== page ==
Customers who are willing to change are an eyesore to most energy companies: they collect the high change bonuses for new customers, cancel, change again, and then collect the bonuses again. It’s much less lucrative for energy companies than if customers stay with them for years – which is why they would like to prevent beneficiaries from trading.
Vattenfall has apparently done this for months without notifying new customers and has now been fined over 900,000 euros, as research by NDR and Süddeutscher Zeitung shows. Around 500,000 people across Germany are potentially affected by the illegal action of the energy company. By way of comparison: the group currently has around 2.8 million customers in Germany.
According to the research, Vattenfall regularly checked potential new customers between August 2018 and December 2019 to see if they were showing “behavior that was visibly changing.” To do this, they took the data of potential new customers who had applied for a special contract. These were now compared to the contracts of old customers. If it became clear that a customer had visited Vattenfall before, was then elsewhere and wished to have a contract again, Vattenfall was able to identify him in this way and reject the request. change request. Because it is precisely the frequent change, which is also known as “bonus purchases”, not worth it for Vattenfall.
However, the way in which Vattenfall implemented the data comparison is, in the opinion of the Hamburg Commissioner for Data Protection and Freedom of Information, illegal. The authority therefore imposed a heavy fine of over 900,000 euros. She says Vattenfall hasn’t given her customers enough information about what they’re actually doing there. Asked about it, Vattenfall issued a press release about half an hour later. They celebrate the decision of the Hamburg data protection agency. Vattenfall will have to pay a fine. But the comparison of data from new customers, says the energy company, is “not a violation of data protection”, “confirmed” the data protectors.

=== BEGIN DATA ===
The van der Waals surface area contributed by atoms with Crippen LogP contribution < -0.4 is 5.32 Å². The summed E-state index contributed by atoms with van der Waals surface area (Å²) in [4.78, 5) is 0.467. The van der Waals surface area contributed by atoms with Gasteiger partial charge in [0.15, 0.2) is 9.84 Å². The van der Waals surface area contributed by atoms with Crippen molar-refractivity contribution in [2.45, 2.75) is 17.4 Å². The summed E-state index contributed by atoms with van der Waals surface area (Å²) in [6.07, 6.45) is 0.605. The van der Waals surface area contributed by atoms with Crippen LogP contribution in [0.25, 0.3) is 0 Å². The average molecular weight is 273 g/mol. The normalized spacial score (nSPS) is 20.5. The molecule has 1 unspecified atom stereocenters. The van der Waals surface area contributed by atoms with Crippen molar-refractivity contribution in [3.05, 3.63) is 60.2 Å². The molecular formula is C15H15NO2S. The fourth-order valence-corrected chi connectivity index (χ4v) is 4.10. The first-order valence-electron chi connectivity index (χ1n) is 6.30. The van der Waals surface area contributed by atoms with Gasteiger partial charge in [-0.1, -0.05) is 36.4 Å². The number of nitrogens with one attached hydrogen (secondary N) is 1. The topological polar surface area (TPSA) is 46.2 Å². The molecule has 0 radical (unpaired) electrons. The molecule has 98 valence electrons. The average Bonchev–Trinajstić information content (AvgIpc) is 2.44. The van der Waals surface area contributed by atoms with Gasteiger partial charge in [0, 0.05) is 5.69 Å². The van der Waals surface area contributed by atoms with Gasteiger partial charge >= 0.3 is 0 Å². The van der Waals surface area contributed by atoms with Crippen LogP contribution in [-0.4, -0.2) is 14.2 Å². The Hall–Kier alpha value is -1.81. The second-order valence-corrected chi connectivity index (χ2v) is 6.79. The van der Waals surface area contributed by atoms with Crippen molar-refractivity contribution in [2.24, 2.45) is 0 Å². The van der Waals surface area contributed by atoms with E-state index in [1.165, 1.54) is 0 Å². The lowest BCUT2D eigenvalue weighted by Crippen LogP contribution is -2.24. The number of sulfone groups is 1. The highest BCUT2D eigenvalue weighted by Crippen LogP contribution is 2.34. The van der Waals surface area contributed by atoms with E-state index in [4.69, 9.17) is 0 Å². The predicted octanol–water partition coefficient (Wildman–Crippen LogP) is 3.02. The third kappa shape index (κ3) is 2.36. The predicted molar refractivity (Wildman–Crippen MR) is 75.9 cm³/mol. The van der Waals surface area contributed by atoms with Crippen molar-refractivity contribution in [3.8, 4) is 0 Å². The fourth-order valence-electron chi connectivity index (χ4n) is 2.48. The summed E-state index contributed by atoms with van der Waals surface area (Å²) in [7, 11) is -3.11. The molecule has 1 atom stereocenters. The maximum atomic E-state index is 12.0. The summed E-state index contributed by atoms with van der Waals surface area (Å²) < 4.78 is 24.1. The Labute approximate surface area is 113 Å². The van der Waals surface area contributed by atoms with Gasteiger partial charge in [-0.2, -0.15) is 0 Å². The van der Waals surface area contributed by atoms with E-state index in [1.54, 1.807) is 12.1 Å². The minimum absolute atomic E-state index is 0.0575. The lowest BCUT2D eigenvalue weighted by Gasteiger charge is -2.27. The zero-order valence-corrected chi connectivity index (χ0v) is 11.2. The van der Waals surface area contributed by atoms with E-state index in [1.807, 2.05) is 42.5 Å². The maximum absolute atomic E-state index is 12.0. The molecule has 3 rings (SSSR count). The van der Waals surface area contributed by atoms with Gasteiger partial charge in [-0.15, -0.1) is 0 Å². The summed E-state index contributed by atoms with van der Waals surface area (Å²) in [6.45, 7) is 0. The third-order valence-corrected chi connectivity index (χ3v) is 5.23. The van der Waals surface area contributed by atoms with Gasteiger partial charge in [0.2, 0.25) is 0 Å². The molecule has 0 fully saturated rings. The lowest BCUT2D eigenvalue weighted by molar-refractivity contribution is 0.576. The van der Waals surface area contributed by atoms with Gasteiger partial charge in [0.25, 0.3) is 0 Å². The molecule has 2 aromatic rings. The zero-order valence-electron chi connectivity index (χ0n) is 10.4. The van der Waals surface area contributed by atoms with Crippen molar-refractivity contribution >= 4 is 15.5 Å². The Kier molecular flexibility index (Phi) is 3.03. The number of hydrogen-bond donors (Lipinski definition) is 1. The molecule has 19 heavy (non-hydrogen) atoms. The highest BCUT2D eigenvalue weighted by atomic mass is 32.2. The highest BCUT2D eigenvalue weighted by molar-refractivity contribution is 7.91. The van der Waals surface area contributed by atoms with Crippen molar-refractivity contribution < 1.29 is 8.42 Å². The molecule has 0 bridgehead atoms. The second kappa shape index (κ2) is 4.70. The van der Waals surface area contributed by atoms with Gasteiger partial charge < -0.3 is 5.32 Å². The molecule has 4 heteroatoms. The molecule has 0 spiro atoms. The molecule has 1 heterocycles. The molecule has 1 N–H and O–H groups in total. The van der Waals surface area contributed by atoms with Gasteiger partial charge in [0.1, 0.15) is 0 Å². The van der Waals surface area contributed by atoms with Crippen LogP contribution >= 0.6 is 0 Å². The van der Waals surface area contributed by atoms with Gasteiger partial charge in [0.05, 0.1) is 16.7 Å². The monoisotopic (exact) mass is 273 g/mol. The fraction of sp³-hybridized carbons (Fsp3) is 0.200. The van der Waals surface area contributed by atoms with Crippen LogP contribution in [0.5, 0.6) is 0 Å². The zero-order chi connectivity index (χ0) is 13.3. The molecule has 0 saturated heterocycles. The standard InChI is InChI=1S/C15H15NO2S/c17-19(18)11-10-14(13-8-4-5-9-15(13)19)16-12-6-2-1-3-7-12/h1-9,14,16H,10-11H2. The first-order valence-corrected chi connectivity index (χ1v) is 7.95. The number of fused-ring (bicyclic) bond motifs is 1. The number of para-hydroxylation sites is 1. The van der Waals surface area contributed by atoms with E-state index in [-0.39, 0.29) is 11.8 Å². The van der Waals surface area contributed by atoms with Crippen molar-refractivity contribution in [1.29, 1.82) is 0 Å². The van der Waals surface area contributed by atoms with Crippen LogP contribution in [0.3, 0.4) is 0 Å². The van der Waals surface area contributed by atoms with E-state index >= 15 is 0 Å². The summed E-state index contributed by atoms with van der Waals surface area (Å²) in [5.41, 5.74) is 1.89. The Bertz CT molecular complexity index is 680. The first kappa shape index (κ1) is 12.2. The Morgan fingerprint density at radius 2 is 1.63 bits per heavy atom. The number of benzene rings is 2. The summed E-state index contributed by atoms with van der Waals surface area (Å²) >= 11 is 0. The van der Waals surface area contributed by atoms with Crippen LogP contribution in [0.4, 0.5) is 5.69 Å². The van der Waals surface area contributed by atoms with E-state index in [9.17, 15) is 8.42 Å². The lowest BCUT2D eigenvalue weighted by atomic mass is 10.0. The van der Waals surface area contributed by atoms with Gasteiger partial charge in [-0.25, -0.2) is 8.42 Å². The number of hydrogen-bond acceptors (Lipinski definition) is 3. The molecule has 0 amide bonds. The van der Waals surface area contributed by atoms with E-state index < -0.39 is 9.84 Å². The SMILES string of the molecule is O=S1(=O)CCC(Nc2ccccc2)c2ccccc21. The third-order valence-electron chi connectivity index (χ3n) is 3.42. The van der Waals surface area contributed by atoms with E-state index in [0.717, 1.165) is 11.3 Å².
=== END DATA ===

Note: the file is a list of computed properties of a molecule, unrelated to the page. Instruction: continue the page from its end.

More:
Pikant: It is precisely this possibility that data and consumer advocates warned a good year ago. As NDR and SZ reported in September last year, credit agency Schufa and credit agency Crif Bürgel were planning databases to identify bonus buyers. Both have denied the allegations. When research revealed the plans, data and consumer advocates were very concerned. For example, the director of the Brandenburg Consumer Center, Christian Rumpke, said at the time: “There is no justification for collecting and evaluating data from loyal customers. Data protection expert Thilo Weichert even feared that customers would become a “fair game”. And Marie Barz of the Federation of German Consumer Organizations (VZBV) warned: “Such an industrial pool could make it easier for energy providers to identify customers who want to change and systematically reject those who change frequently.”
The credit bureaus’ plans were largely scrapped within weeks of the first report. Vattenfall, on the other hand, may continue to use its databases in the future to identify customers who are ready to change.
In response to the illegal comparison of the data, the Hamburg data protection authority, together with the group, has put in place a procedure which allows Vattenfall to continue to synchronize the data. The prerequisite is that consumers must agree in advance if they want to provide their data.
The crux of the matter: if customers refuse to exchange data, there is no more bonus. However, if they accept the exchange of data, Vattenfall can refuse the bonus hoppers – even then there is no bonus.